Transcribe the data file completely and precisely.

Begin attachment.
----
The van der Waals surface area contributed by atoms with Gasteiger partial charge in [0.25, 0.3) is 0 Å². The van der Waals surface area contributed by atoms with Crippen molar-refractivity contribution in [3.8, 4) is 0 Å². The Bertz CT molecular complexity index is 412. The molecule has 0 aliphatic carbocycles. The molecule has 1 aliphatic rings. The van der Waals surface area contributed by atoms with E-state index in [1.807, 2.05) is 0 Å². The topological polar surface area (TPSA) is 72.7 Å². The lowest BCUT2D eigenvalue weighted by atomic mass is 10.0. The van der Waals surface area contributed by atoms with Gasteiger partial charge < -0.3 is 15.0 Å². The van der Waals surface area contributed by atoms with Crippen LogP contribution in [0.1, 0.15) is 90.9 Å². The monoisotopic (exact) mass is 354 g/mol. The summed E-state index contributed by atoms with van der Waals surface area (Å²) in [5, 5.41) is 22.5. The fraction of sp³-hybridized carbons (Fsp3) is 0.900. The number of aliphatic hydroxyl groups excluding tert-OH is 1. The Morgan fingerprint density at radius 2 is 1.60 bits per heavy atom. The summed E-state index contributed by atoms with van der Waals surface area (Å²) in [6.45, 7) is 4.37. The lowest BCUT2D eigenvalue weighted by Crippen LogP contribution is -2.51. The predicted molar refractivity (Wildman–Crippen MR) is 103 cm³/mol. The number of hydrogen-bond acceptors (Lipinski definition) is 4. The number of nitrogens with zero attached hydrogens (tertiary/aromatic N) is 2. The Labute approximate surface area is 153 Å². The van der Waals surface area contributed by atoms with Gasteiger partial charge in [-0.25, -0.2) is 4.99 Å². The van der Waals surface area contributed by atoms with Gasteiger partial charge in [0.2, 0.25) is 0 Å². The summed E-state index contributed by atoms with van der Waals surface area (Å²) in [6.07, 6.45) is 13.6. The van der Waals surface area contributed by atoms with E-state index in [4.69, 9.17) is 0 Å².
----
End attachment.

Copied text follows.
The van der Waals surface area contributed by atoms with Gasteiger partial charge in [0.25, 0.3) is 0 Å². The van der Waals surface area contributed by atoms with Crippen molar-refractivity contribution in [3.8, 4) is 0 Å². The Bertz CT molecular complexity index is 412. The molecule has 0 aliphatic carbocycles. The molecule has 1 aliphatic rings. The van der Waals surface area contributed by atoms with E-state index in [1.807, 2.05) is 0 Å². The topological polar surface area (TPSA) is 72.7 Å². The lowest BCUT2D eigenvalue weighted by atomic mass is 10.0. The van der Waals surface area contributed by atoms with Gasteiger partial charge < -0.3 is 15.0 Å². The van der Waals surface area contributed by atoms with Crippen LogP contribution in [0.1, 0.15) is 90.9 Å². The monoisotopic (exact) mass is 354 g/mol. The summed E-state index contributed by atoms with van der Waals surface area (Å²) in [5, 5.41) is 22.5. The fraction of sp³-hybridized carbons (Fsp3) is 0.900. The number of aliphatic hydroxyl groups excluding tert-OH is 1. The Morgan fingerprint density at radius 2 is 1.60 bits per heavy atom. The summed E-state index contributed by atoms with van der Waals surface area (Å²) in [6.45, 7) is 4.37. The lowest BCUT2D eigenvalue weighted by Crippen LogP contribution is -2.51. The predicted molar refractivity (Wildman–Crippen MR) is 103 cm³/mol. The number of hydrogen-bond acceptors (Lipinski definition) is 4. The number of nitrogens with zero attached hydrogens (tertiary/aromatic N) is 2. The Labute approximate surface area is 153 Å². The van der Waals surface area contributed by atoms with Gasteiger partial charge in [-0.25, -0.2) is 4.99 Å². The van der Waals surface area contributed by atoms with Gasteiger partial charge in [0.2, 0.25) is 0 Å². The summed E-state index contributed by atoms with van der Waals surface area (Å²) in [6.07, 6.45) is 13.6. The van der Waals surface area contributed by atoms with E-state index in [4.69, 9.17) is 0 Å².